Teresa RoddenKeymasterNovember 13, 2021 at 8:23 amPost count: 23
Mindset Chapter 3 – 4 Summary and how and what I apply to the topic of drinking habit.
What is your mindset around alcohol?
I chose this book because it’s essential to understand the difference between fixed and growth mindsets. Carol Dweck has done extensive research, and although it’s not specific around alcohol, that’s how I learned my way to sober freedom. I didn’t follow the traditional path. It wasn’t a good fit for me, and I would have ended up drunk. I couldn’t adapt to the belief system that I was told to accept. I felt like I was not in charge of myself.
How many people do you think delay the process of living in sober freedom, finding a new way of experiencing life without alcohol, or learning to experience alcohol differently because they believe it’s all or nothing?
How many believe there is only one way to think about alcohol or see themselves with alcohol?
Do you feel threatened?
Sounds like a loaded question, right? But it’s a good one.
When facing hard transitions, things that require imperfect action and attention, can leave someone with a fixed mindset not event want to try. It threatens the appearance they work so hard protecting.
Could this be why you haven’t really given sobriety a try? Or really (wink,wink) tried?
Living sober, truly sober, not just abstinent invites your softer side out to shine. This doesn’t mean that you be a crying mess and vomiting your misgivings. This means showing up and holding yourself in a loving space and learning to ask, speak, and do what is true for you. Speaking truths like: I hurt, I am afraid, I am superhuman, I am vulnerable, I’m wrongable.
Okay the last word I created while in the midst of brilliant minds and I wanted to be part of the conversation. I asked what I thought were dumb questions and gave my ignorant perspectives. I found the courage to do so by creating, wrongable. It was a playful way of saying I may be wrong, but I will get the answers to my questions and learn what I didn’t know before.
Some common questions I hear and have asked myself:
What does this mean?
How will life be?
Who will I be?
My short answer is slow down. Be where you are. And ask these more powerful questions instead.
What do you want it to mean?
How do you want your life to be?
Who do you want to be?
This is your life, my friend. You get to choose who, what, how, why, and when.
Trusting People’s Opinions
How much do other people’s opinions influence your thoughts and decisions?
I found this section fascinating. Probably because I spent many of my adult years “not caring a fck about anybody thought.” Oh, this was such a painful time in my life and contributed a great deal to my drinking habit. Of course, I cared, but the more I drank the less I had to feel about it.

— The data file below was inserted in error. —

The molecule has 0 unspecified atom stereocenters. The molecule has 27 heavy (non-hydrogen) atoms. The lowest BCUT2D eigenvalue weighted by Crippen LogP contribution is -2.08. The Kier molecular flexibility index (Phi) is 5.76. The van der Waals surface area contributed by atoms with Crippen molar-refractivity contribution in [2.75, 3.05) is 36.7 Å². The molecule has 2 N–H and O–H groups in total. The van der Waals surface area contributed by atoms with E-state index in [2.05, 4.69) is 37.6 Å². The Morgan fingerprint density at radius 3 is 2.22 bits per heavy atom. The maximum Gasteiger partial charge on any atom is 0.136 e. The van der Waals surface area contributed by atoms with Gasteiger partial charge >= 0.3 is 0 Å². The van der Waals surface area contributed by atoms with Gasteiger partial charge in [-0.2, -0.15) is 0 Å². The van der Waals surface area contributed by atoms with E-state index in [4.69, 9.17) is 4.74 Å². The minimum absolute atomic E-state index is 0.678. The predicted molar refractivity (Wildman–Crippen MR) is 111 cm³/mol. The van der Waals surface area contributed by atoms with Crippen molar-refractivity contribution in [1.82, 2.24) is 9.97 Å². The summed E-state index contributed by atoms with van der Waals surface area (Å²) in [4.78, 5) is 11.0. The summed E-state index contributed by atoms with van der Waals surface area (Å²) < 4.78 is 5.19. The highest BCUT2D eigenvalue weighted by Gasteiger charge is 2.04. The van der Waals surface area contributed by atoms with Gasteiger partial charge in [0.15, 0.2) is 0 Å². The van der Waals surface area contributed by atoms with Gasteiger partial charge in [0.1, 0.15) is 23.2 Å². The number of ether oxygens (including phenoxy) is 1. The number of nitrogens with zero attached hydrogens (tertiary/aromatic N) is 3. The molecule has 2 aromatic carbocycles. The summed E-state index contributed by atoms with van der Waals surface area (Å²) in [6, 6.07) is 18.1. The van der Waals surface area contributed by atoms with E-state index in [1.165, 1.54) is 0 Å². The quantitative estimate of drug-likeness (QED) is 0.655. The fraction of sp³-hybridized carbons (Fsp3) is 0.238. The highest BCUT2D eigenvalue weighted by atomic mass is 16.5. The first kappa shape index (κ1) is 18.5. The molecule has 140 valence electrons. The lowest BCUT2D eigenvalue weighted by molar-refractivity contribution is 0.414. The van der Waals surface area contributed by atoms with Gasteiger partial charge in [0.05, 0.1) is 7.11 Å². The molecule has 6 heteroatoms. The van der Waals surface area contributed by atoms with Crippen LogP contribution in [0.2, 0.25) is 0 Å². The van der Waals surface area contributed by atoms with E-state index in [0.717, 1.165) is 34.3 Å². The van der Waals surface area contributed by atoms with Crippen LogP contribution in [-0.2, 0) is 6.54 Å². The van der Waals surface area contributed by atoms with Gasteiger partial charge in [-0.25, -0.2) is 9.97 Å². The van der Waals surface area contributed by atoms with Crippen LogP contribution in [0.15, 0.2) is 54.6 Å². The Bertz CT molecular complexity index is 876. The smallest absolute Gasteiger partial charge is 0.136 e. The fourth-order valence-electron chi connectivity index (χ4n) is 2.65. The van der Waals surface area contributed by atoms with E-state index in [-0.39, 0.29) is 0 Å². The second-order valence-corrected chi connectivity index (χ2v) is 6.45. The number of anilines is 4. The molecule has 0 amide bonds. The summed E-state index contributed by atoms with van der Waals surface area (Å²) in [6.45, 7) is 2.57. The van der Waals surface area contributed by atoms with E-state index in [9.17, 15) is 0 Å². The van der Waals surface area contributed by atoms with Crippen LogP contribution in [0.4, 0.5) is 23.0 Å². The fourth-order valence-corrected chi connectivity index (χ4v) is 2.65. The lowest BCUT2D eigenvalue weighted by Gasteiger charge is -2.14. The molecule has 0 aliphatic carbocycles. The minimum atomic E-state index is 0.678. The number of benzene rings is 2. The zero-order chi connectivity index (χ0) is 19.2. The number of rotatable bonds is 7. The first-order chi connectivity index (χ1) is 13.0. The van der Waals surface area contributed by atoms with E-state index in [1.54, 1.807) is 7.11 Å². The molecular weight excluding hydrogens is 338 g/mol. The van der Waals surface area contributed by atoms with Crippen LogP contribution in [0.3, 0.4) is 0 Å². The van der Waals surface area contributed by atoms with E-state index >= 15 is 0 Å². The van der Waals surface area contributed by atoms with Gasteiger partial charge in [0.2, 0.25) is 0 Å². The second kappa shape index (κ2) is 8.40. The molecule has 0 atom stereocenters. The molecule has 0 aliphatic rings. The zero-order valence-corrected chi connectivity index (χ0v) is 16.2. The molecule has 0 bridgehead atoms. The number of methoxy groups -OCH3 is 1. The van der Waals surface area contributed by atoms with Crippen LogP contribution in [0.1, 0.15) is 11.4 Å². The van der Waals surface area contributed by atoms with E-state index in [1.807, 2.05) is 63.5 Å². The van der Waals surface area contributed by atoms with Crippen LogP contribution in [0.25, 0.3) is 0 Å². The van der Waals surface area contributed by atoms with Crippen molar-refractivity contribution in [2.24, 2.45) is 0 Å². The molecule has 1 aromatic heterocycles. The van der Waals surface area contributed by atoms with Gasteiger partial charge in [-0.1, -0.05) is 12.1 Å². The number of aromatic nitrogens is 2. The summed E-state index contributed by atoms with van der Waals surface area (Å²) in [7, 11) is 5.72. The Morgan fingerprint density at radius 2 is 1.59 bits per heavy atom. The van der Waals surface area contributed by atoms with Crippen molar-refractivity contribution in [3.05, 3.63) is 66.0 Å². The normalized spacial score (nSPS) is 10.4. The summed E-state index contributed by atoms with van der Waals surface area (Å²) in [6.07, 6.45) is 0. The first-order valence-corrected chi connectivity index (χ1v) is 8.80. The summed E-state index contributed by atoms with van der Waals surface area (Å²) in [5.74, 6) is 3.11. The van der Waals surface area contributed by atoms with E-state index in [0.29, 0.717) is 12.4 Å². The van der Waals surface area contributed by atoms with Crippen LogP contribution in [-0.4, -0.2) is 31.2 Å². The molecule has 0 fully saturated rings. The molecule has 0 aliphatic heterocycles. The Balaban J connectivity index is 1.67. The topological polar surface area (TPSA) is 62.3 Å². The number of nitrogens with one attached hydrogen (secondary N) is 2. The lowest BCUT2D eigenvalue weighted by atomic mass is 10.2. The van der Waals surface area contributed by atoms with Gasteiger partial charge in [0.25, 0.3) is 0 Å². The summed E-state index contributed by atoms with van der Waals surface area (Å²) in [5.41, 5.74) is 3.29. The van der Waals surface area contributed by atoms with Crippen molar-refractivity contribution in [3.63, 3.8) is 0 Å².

When I first got sober and was involved in the anonymous environment, I cared a great deal about what everyone thought and felt it. It nearly got me drunk again. This helped me come the conclusion that I preferred autonomous over anonymous.
People will always have an opinion about your life. Their opinion is from their viewpoint with their biases and life experience.
The only opinion that matters is yours.
It’s fine to ask for opinions but it’s better to get to know what matters most to you. Allow yourself to be driven by your ideals, needs, values, dreams, goals, and aspirations. If you’ve been misusing alcohol to not think, feel, or do for awhile it may take a little time to identify these things and get a clear picture.
Connect to her. Trust her. Enjoy her quirky, delightful, and curious ways. You are like no other.
When It Really Matters
One of the questions I ask before entering a coach client relationship is, if your child was sick and needed medical attention, would you need to stop for a bottle on the way to urgent care or bring a drink with you? I’ve yet to have a woman answer yes. Because when it matters most she doesn’t think about drinking.
Chapter four is full of sport heroes and examples. Not my favorite chapter until we got to character. Many of the athletes she referenced in this section were women. They talked about how they pulled from unknown resources for the win.
This was my favorite:
Often called the best woman soccer player in the world, Mia Hamm says she was always asked, “Mia what is the most important thing for a soccer player to have?” With no hesitation, she answered, “Mental toughness.” And she didn’t mean some innate trait. When eleven players want to knock you down, when you’re tired or injured, when the referees are against you, you can’t let any of it affect your focus. How do you do that? You have to learn how. “It is,” said Hamm, “one of the most difficult aspects of soccer and the one I struggle with every game and every practice.” By the way did Hamm think she was the greatest player in the world? No. “And because of that,” she said, “someday I just might be.”
How can you apply this mindset to your journey to sober freedom?
What resources can you have on deck to support you when you need to dig deep for peace, calm and sanity?
Do you think you need to perfect sobriety to experience sober freedom? No. And because of that someday you just might!
The books that I chose for the final quarter of 2021 were on purpose. They contributed to who I was becoming on my journey to alcohol autonomy. It’s exciting to revisit these books at THIS stage in my life. It’s like, oh yeah, I forgot about that, and I am interpreting the content much deeper and broader than before.
And taking notes and recording thoughts for your benefit is taking it to the next level. Thank you for being a part of my journey too.
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